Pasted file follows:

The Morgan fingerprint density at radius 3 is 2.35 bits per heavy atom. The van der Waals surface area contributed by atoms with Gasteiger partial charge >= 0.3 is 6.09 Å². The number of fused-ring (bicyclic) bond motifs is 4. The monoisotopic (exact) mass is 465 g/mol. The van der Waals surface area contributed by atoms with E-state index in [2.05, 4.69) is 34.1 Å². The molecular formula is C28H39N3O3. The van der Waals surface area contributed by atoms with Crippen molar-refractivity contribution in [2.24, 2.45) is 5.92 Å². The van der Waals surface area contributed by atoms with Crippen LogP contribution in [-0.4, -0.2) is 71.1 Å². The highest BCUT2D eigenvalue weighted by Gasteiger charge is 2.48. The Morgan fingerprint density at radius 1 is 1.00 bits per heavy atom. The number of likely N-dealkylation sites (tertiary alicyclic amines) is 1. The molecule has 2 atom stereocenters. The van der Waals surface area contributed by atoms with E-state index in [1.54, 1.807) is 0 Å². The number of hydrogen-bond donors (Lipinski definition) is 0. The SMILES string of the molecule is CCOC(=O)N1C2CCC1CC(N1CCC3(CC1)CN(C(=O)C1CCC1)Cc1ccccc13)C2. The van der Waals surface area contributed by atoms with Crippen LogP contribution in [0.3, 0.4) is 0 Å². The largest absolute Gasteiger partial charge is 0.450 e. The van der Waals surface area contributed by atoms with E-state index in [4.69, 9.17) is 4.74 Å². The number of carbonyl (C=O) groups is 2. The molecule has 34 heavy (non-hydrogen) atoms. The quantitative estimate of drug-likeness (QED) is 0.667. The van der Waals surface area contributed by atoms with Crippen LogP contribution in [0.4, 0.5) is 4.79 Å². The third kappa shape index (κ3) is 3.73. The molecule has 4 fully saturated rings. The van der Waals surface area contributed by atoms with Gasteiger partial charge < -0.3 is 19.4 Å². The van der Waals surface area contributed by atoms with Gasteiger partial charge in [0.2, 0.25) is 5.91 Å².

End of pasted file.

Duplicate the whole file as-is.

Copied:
The Morgan fingerprint density at radius 3 is 2.35 bits per heavy atom. The van der Waals surface area contributed by atoms with Gasteiger partial charge >= 0.3 is 6.09 Å². The number of fused-ring (bicyclic) bond motifs is 4. The monoisotopic (exact) mass is 465 g/mol. The van der Waals surface area contributed by atoms with E-state index in [2.05, 4.69) is 34.1 Å². The molecular formula is C28H39N3O3. The van der Waals surface area contributed by atoms with Crippen molar-refractivity contribution in [2.24, 2.45) is 5.92 Å². The van der Waals surface area contributed by atoms with Crippen LogP contribution in [-0.4, -0.2) is 71.1 Å². The highest BCUT2D eigenvalue weighted by Gasteiger charge is 2.48. The Morgan fingerprint density at radius 1 is 1.00 bits per heavy atom. The number of likely N-dealkylation sites (tertiary alicyclic amines) is 1. The molecule has 2 atom stereocenters. The van der Waals surface area contributed by atoms with E-state index in [1.54, 1.807) is 0 Å². The number of hydrogen-bond donors (Lipinski definition) is 0. The SMILES string of the molecule is CCOC(=O)N1C2CCC1CC(N1CCC3(CC1)CN(C(=O)C1CCC1)Cc1ccccc13)C2. The van der Waals surface area contributed by atoms with Crippen LogP contribution in [0.3, 0.4) is 0 Å². The largest absolute Gasteiger partial charge is 0.450 e. The van der Waals surface area contributed by atoms with E-state index in [4.69, 9.17) is 4.74 Å². The number of carbonyl (C=O) groups is 2. The molecule has 34 heavy (non-hydrogen) atoms. The quantitative estimate of drug-likeness (QED) is 0.667. The van der Waals surface area contributed by atoms with Crippen LogP contribution in [0.4, 0.5) is 4.79 Å². The third kappa shape index (κ3) is 3.73. The molecule has 4 fully saturated rings. The van der Waals surface area contributed by atoms with Gasteiger partial charge < -0.3 is 19.4 Å². The van der Waals surface area contributed by atoms with Gasteiger partial charge in [0.2, 0.25) is 5.91 Å².